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Dec 31, 2002  •  Post A Comment

Posted Tuesday, Dec. 31

Denver retransmission dispute resolved

Denver ABC affiliate KMGH and local cable company AT&T Broadband reached an agreement late Monday night, a day shy of the expiration date, on a new six-year retransmission agreement that will allow the McGraw-Hill-owned station to launch its local news cable channel on the AT&T system early in 2003.

The dispute between the station and the cable company grew heated in the final days with both sides running ads in the Denver media. AT&T then filed a lawsuit in U.S. District Court on Monday afternoon asking the court to keep Channel 7’s signal on the air. Since the parties reached an agreement Monday night, the lawsuit was withdrawn this morning.

McGraw-Hill Broadcasting has launched local news channels at its stations in San Diego, Indianapolis and Bakersfield, Calif. The San Diego station, News Channel 15, has been on the local cable system since 1992. The Denver channel, yet to be named, is expected to launch sometime in the first half of the year and possibly as early as March, said Ed Quinn, president of the McGraw-Hill Broadcasting Co. in San Diego.

The channel will originate from KMGH’s studio and will largely consist of repurposed KMGH newscasts. It will simulcast the news with KMGH and then will repeat the most recent newscast throughout the day, Mr. Quinn said. When the local morning news ends at 7 a.m. and “Good Morning America” begins, for instance, the cable channel would air repeats of the morning news from KMGH, he said. The channel will air breaking news or special events from time to time, and will provide wall-to-wall election coverage. The presence of the channel reduces the need to pre-empt network programming for breaking news coverage, he said.

Commercials during the simulcasts will be the same, but when the news is repurposed the channel will sell those spots separately. The channel will be co-branded and marketed by KMGH and Comcast, which recently acquired AT&T Broadband. “This extends our brand and generates news revenues,” Mr. Quinn said.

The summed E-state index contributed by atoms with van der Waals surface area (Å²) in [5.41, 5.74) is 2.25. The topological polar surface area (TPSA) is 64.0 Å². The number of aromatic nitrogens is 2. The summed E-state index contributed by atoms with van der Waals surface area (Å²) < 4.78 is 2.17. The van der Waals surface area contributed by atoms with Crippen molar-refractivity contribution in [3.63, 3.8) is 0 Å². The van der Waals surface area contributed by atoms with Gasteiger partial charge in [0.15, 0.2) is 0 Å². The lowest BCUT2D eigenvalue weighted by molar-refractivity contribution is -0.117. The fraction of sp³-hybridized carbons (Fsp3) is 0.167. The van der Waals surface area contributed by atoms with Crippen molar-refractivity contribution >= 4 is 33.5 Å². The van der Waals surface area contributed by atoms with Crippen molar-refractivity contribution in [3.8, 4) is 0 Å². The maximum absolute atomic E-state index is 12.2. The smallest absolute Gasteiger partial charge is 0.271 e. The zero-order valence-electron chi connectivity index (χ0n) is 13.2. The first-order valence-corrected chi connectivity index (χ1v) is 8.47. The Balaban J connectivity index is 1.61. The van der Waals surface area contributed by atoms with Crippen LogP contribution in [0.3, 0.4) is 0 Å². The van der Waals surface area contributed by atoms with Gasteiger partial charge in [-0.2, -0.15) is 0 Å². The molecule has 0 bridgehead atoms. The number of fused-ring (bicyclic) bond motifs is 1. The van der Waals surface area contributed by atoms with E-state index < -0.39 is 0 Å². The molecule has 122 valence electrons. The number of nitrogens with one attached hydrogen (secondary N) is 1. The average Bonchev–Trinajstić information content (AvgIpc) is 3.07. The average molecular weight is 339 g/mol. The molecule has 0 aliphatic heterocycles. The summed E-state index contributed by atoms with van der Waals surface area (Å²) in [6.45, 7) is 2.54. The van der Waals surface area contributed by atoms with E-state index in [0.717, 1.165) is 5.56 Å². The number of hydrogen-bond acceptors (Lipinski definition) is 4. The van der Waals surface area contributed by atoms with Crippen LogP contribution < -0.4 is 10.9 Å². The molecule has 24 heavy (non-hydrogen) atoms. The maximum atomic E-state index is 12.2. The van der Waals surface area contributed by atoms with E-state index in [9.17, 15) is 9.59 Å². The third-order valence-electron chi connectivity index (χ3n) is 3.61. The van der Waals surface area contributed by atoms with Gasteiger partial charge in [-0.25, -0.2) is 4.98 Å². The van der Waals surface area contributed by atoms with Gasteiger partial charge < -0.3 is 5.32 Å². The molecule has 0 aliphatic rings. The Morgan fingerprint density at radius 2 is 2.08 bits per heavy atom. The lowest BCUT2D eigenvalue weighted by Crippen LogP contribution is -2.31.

Study bolsters use of DTV signal standard: Digital TV receiver improvements can ensure acceptable over-the-air delivery of DTV signals without rejiggering the nation’s ATSC/8VSB digital television standard. That was the conclusion of a research paper published in the December issue of the Institute of Electrical and Electronic Engineers’ Transactions on Broadcasting. “This contradicts some early reports, which suggested that 8VSB be heavily modified or abandoned entirely to achieve a successful transition to DTV,” said a summary of the study, conducted by Fox, Philips Research and Australian National University.

Andrew Setos, Fox Group president of engineering, said the study showed that DTV reception can be made more reliable. “It is now up to the marketplace to embrace these proven techniques and endow DTV receivers with this level of reception performance,” Mr. Setos said.

Cable good news and bad: The good news for cable TV industry was that there were 68.8 million cable subscribers as of June 2002, an increase from the year before, according to a study released by the Federal Communications Commission today. The bad news was that total represents subscriber growth of only 0.4 percent. Over the same period, the FCC said the number of direct broadcast satellite subscribers grew from 16 million to 18 million. “Calendar year 2002 may be the first year in which the [cable] industry as a whole has had a net loss of subscribers,” the FCC said. The FCC report also said, however, that cable TV rates rose 6.3 percent during the study period, almost six times the rate of inflation.